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Under Cuvier’s Microscope: The Dissection of Michelle Obama in the Twenty-First Century

Chapter

Abstract

This is the language one engages when climbing the precipitous slope connecting the legacy of the colonial [British and Dutch] “encounter” with the KhoiSan peoples of Southern Africa in the fifteenth century with contemporary popular culture discourse on the First Lady of the United States, Michelle Obama. My chapter posits two arguments, namely that nineteenth-century European scientific racism etched a language that became the cornerstone for representations of Sarah Baartman, which in effect was transferred onto millions of African and African disaporic women’s bodies, culminating in the current display, discussion, and dissection (ala Cuvier) of Michelle Obama. Secondly, I suggest that Michelle Obama has succeeded in disrupting this lens and language through the ownership of her body. The last two years (2008–2010) of international media flurry has solidified the schizophrenic relationship the North has had with black femininity. Placed on the dissection table of the Western gaze, Michelle Obama’s body has been serrated with questions of her human-ness by the simple nature of her black womanhood (Barack Obama’s dissection is not nearly the same as Michelle’s and gender plays a central role in the difference.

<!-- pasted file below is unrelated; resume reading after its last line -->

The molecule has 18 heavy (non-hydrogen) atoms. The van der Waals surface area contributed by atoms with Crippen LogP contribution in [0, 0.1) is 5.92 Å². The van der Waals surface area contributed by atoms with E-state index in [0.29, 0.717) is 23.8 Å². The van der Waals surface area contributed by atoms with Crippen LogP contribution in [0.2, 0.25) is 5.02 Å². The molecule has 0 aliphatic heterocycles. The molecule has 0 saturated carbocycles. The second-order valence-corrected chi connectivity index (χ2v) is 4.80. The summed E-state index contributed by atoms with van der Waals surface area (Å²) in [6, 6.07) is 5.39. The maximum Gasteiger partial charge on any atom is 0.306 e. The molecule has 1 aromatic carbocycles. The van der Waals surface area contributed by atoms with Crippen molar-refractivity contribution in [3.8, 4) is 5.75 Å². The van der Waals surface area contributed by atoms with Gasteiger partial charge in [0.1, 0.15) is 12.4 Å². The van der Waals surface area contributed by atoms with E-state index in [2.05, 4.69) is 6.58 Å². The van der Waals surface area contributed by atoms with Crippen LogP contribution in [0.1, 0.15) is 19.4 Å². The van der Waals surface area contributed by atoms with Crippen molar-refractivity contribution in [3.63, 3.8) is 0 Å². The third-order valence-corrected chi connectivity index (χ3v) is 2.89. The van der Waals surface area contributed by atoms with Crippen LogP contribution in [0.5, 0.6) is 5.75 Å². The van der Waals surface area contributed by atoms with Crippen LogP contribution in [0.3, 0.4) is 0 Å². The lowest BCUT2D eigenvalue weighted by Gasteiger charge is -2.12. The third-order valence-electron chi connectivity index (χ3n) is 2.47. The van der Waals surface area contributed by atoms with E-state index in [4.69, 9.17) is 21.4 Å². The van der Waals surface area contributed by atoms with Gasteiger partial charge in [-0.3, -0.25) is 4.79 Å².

Keywords

Black Woman Black Body Sexual Fantasy Music Video Racial Hatred 
These keywords were added by machine and not by the authors. This process is experimental and the keywords may be updated as the learning algorithm improves.

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© Natasha Gordon-Chipembere 2011

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